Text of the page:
You've just made a major redesign of your website, maybe even switching CMS platforms, and your URLs are going to be entirely different from their past iteration. Or, perhaps you have an ecommerce site, and you are making changes to your product line. This means that you are going to need to redirect any old URLs in order to preserve the content for which they were intended, or to keep visitors on your page. Do this correctly and your visitor won't notice any change, and you will have minimized any loss of browser organic traffic. Maybe even more importantly, your SEO ranking won't take a hit.

URL redirect

Common URL Redirect Mistakes

Non-Canonical URLs

You might not be aware of it, but there may be multiple URLs for your homepage, especially if your new site was under construction for a while. They might look like http://myhomepage.com, www.myhomepage.com, both legitimate variations on a theme. Unless you tell browsers which variation is the preferred one, they will accept them all. This could wreak havoc with your SEO. Google has a set of guidelines for establishing canonical URLs.

File naming structure

Avoid, if at all possible, altering your file naming system. Just because you've got a new CMS is no reason to ditch file names which have already been indexed by search engines. That would be counterproductive. If the URL was http://www.olddomain.com/FAQ, then your new page should be found at http://www.newdomain.com/FAQ. If the spiders could talk, they'd thank you.

The META redirect

Redirects should be done in the server, but situations may arise when that isn't possible. Using HTML you could insert a redirect using the meta element with the value of the http-equiv attribute set to Refresh, and the value of the content attribute set to zero seconds. Theoretically, this instantly redirects visitors from an old page to a new one. Unfortunately, not all browsers will recognize META Redirect tags, so they should only be used as a last resort.

The 302 redirect

A 302 redirect is often a default, simple type of redirect in some CMS platforms. It also offers zero SEO benefit and can cause confusion for search engines, since old pages are retained and your content appears to be duplicated. Choose a 301 redirect, instead.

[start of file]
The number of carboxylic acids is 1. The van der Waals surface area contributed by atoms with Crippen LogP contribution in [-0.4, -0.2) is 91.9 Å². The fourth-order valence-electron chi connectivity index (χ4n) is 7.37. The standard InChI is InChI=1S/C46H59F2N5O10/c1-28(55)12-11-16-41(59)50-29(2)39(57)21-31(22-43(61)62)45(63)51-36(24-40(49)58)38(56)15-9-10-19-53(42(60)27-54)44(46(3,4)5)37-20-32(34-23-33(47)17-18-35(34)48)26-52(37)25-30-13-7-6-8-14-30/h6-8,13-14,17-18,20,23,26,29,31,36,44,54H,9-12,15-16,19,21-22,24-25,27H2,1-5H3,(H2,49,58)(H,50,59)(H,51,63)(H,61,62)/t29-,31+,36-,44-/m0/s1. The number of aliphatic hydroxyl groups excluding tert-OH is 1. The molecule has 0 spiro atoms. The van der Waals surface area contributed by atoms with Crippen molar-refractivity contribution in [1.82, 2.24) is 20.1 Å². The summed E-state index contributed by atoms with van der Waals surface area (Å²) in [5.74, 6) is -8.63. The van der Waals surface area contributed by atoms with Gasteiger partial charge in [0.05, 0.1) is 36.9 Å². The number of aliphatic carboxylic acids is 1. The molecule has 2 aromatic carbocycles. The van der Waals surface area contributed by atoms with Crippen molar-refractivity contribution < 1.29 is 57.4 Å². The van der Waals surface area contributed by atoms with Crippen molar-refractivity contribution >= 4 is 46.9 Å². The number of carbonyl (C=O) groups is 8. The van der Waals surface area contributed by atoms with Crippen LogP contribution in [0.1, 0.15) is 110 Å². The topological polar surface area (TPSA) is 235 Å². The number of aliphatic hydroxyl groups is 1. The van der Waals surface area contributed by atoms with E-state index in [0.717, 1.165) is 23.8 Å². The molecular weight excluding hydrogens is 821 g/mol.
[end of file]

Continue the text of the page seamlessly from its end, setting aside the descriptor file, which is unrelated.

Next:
The 410 page

Technically, this is not a redirect. This page tells search engines that the page is gone, there is no substitute for it, and it will not ever return. Imagine if you are an online retailer who once offered a few hats because your brother-in-law had a hat company. Once your sister divorced him, there was no reason to carry his lousy hats. Best practice with this page is keeping a few 410 pages, if necessary, for a few months as a courtesy, then dropping them. Don't let them pile up, however. If you find that you need a lot of them, convert them to a 301 redirect.

Best solutions

The best redirects are performed instantly by your server in the backend, when no one is even remotely aware of any redirect taking place.

301 redirect

This directive advises the page has moved permanently, but the directive can be changed at any point if you need to update the redirection. This redirect is the best practice to retain any SEO authority from an old page to a new page.

The 404 redirect

This is a perfectly normal page on a busy website. Think of the 404 redirect as a way of saying that the information has moved with no forwarding address. Provide a custom 404 page which allows the visitor to either return to the home page, or offer a search box so that the visitor can enter a few keywords that will hopefully get them to a desired destination.

Final advice

Any time you shift a page from the old URL to the new URL, even using a 301 redirect, it takes the search engine spiders time to figure this out. If the old website or CMS had poor traffic, this process can take even longer. SEO ranking will likely be affected for (hopefully) only a brief time. Be patient.

Also, if you have more files to redirect than Beyer has aspirin, and you don't have the time to redirect everything from the old domain name to the new one, you should at least redirect all the files that have been indexed by the major search engines. If you must be selective, do it carefully.

Photo credit: Shannon K / Foter / Creative Commons Attribution-NonCommercial-NoDerivs 2.0 Generic (CC BY-NC-ND 2.0)

Gary Locke
By Gary Locke

A semi-professional hyphenate and the Content Editor for CommonPlaces. He has enjoyed a long career in theater and multimedia, and still hopes to one day drive the Batmobile.

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